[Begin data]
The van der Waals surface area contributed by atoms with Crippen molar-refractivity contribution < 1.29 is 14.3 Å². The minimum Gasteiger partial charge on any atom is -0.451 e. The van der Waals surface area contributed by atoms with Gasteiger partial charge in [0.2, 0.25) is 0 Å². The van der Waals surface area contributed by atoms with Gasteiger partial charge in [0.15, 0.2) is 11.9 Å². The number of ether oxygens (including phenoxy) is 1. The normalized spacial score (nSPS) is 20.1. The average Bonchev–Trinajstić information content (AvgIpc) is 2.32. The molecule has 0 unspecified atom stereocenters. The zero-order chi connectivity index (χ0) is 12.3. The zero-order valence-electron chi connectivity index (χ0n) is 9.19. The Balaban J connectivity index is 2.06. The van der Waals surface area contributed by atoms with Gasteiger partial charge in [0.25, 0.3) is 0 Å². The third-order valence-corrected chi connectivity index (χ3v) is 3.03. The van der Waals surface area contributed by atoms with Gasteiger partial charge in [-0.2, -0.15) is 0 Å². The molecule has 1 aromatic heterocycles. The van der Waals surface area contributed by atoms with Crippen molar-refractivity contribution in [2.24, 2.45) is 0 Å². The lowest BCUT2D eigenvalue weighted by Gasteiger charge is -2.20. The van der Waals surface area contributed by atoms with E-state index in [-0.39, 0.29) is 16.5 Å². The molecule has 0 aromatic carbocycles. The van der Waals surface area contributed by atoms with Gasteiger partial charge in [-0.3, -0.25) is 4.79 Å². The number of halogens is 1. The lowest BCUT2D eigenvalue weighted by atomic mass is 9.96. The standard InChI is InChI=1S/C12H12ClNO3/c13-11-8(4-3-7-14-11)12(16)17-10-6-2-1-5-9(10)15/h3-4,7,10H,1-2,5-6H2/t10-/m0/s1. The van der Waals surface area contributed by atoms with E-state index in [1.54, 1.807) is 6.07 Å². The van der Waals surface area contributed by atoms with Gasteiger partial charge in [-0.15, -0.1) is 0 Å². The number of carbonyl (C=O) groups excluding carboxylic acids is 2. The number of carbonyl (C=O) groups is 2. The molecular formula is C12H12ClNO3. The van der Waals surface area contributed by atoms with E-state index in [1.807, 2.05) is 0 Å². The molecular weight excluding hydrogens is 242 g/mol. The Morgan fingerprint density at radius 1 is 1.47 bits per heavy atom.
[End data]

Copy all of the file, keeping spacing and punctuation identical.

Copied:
The van der Waals surface area contributed by atoms with Crippen molar-refractivity contribution < 1.29 is 14.3 Å². The minimum Gasteiger partial charge on any atom is -0.451 e. The van der Waals surface area contributed by atoms with Gasteiger partial charge in [0.2, 0.25) is 0 Å². The van der Waals surface area contributed by atoms with Gasteiger partial charge in [0.15, 0.2) is 11.9 Å². The number of ether oxygens (including phenoxy) is 1. The normalized spacial score (nSPS) is 20.1. The average Bonchev–Trinajstić information content (AvgIpc) is 2.32. The molecule has 0 unspecified atom stereocenters. The zero-order chi connectivity index (χ0) is 12.3. The zero-order valence-electron chi connectivity index (χ0n) is 9.19. The Balaban J connectivity index is 2.06. The van der Waals surface area contributed by atoms with Gasteiger partial charge in [0.25, 0.3) is 0 Å². The third-order valence-corrected chi connectivity index (χ3v) is 3.03. The van der Waals surface area contributed by atoms with Gasteiger partial charge in [-0.2, -0.15) is 0 Å². The molecule has 1 aromatic heterocycles. The van der Waals surface area contributed by atoms with Crippen molar-refractivity contribution in [2.24, 2.45) is 0 Å². The lowest BCUT2D eigenvalue weighted by Gasteiger charge is -2.20. The van der Waals surface area contributed by atoms with E-state index in [-0.39, 0.29) is 16.5 Å². The molecule has 0 aromatic carbocycles. The van der Waals surface area contributed by atoms with Gasteiger partial charge in [-0.3, -0.25) is 4.79 Å². The number of halogens is 1. The lowest BCUT2D eigenvalue weighted by atomic mass is 9.96. The standard InChI is InChI=1S/C12H12ClNO3/c13-11-8(4-3-7-14-11)12(16)17-10-6-2-1-5-9(10)15/h3-4,7,10H,1-2,5-6H2/t10-/m0/s1. The van der Waals surface area contributed by atoms with E-state index in [1.54, 1.807) is 6.07 Å². The van der Waals surface area contributed by atoms with Gasteiger partial charge in [-0.15, -0.1) is 0 Å². The number of carbonyl (C=O) groups excluding carboxylic acids is 2. The number of carbonyl (C=O) groups is 2. The molecular formula is C12H12ClNO3. The van der Waals surface area contributed by atoms with E-state index in [1.807, 2.05) is 0 Å². The molecular weight excluding hydrogens is 242 g/mol. The Morgan fingerprint density at radius 1 is 1.47 bits per heavy atom.